To OP... I know you're on Linux but I need to focus on Windows.... turns out there is a feature added to W10 called fast startup or some such thing that can interfere with some programs, and it saves some data during shutdown that then can contaminate startup of some programs and other OS features. I always turn off hibernation to prevent that, and use an OS switch that works in W7/W8/W10. I've posted in here on that and how to prove you've got it right in W10 by a quick look at a power control panel setting. Open an elevated CMD prompt and copy/paste in this:
powercfg -hibernate off (then hit enter)
You can use powercfg -hibernate on to turn it back on, and you won't see any perceptible change the moment you press enter, but it does change things. I posted on how to see the change in W10. Knowing how to turn that feature off saved function of a critical software for high resolution grayscale monitor control we use. Enough of the prior boot's leftovers related to that program hung around through cold boots that it corrupted the proper load of that software every time. The key discovery I made that led me to the solution was that all warm restarts fixed the corruption. Fast startup in W10 is used only in cold boots, not warm restarts. There is no way we can't use W10 now in my field, but we never had that issue in W7.
This whole WOL thing is a rabbit hole, and I don't have time to go too deep into it. There are OS settings, BIOS settings, LOM chipset settings all to get right. Here are some settings for the Zx20 family. Power section/ OS power management/ Runtime Power Manage enable/ Turbo Mode enable/ Idle Power Savings enable/ PCIe Performance Mode disable/ Unique Sleep blinks disable.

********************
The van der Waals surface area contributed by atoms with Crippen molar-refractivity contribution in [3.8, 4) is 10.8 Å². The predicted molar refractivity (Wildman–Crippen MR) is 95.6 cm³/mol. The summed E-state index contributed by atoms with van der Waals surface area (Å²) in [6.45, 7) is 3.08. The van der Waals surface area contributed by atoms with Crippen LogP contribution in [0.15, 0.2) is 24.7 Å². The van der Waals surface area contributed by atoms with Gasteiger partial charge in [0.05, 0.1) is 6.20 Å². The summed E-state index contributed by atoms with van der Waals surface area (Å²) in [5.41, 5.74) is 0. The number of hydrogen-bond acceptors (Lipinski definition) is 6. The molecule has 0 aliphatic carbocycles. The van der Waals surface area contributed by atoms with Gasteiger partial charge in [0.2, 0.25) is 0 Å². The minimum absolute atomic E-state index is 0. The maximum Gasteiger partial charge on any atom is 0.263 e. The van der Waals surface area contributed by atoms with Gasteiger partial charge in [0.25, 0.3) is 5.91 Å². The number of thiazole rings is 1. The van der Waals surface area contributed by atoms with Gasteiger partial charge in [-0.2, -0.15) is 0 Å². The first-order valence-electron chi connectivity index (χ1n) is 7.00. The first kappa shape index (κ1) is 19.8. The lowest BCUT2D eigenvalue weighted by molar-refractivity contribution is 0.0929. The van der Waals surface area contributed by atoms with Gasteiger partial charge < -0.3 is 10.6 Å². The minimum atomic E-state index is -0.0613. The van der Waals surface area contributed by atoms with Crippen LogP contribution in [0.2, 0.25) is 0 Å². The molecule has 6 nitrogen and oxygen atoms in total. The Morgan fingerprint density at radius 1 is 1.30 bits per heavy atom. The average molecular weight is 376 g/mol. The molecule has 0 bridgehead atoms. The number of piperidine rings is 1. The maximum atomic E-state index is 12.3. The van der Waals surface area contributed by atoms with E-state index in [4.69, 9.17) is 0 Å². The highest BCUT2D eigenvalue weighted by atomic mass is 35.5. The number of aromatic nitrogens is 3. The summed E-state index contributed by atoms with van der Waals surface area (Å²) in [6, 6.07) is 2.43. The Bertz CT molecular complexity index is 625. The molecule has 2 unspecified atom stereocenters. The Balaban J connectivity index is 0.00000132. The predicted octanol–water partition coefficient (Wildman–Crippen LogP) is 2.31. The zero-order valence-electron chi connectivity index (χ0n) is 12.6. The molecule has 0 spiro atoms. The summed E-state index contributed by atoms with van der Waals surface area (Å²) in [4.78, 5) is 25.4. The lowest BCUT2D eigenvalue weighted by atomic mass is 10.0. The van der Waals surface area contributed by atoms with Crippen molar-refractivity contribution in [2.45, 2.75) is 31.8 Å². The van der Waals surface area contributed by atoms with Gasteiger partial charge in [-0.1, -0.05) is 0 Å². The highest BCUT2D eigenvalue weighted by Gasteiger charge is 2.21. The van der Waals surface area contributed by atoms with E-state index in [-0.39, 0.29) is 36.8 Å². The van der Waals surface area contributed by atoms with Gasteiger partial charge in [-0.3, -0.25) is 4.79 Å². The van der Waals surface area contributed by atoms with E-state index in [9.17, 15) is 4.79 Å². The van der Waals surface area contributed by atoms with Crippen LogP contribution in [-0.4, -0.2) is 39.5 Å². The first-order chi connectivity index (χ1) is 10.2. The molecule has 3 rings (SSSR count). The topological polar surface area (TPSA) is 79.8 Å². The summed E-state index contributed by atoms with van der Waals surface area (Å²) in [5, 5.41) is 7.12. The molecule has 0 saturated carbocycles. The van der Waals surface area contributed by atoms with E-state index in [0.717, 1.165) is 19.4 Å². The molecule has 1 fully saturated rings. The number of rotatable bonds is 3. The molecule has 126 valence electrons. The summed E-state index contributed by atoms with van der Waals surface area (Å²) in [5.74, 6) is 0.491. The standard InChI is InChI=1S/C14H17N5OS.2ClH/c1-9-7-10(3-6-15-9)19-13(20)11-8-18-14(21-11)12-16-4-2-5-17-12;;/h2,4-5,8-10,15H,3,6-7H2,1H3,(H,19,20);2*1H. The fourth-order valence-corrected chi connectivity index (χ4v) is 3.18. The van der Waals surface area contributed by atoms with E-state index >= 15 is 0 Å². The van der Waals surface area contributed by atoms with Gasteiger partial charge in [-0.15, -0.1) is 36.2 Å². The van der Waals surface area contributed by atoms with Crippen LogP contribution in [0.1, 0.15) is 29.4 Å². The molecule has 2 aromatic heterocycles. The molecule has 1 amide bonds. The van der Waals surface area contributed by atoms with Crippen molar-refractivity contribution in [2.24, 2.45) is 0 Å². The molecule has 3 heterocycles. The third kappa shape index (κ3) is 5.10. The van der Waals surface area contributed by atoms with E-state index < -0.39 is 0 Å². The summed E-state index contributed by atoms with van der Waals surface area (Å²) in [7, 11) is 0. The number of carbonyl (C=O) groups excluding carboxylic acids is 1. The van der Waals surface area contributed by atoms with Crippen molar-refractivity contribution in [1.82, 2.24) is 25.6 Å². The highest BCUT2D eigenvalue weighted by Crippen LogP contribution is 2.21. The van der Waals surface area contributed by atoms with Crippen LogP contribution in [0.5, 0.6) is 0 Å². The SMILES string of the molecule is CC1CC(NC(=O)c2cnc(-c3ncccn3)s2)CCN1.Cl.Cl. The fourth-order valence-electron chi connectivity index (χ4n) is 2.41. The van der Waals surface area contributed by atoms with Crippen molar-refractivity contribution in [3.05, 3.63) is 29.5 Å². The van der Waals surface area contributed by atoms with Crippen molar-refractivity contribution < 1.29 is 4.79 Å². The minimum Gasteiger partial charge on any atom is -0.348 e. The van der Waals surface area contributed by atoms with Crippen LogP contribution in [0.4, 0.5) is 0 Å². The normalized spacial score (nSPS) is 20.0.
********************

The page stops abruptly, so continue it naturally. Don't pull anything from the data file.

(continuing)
Hardware Power Management/ S5 Maximum Power Savings disable. This is key to getting the LOM LEDs to stay active on power off.
Advanced/ Device Options/ S5 Wake on LAN enabled.
Control Panel/ Network + Sharing Center/ Change Adapter Settings/ Properties/ click on Configure/ Power Management tab/ WOL setion/ check all 4 boxes for wake on Magic packet/ wake on pattern match/ wake on magic packet from power off state/ wake on link settings.
There is a HP document on WOL and W10.... c04947950, link below. There are lots of HP related WOL posts in Spiceworks forums. We've had several significant threads here.... find those, and they include references to my favorite WOL testing tool which lets me do WOL work inside my LAN. From one room to another.... can hear when things worked. This tool requres the target to have a static IP address and for me to know its MAC address. You've got to get it working inside a LAN before you can expect to get it going across a WAN. That is another whole can of worms because of the need to have router and firewall settings just right to let your WOL activity pass through but not the bad guys.
Remember that this is a big time sink, and energy inefficient. We are not currently using it.
03-01-2020 05:06 PM - edited 03-02-2020 07:46 AM
I found my notes on prior testing of whether the WOL wakeup boot source should be set to a remote server in BIOS. No, it should not. However, having it set to Remote Server won't harm anything if no remote server with boot code is present because just like with the local device boot order in BIOS.... if a bootable device listed first is not found the BIOS will just keep going down the list until it finds one that is bootable. If you intend to use WOL to boot off the internal drive of the workstation you should have the boot target be set to that instead of a remote server.
Attached is a summary of what is working here with our Zx20 workstations under the latest W10, over the LAN. We'll be opening up a firewall pathway to get it to work over our WAN. The WOL Utility from Solar Winds in the second link at the bottom is quite valuable, free.
I can confirm that the Registry token HP recommends to be edited in via Regedit is missing until you create it manually and save that change, having checked in a recent W10 clean install on several workstations.
See attached PDF....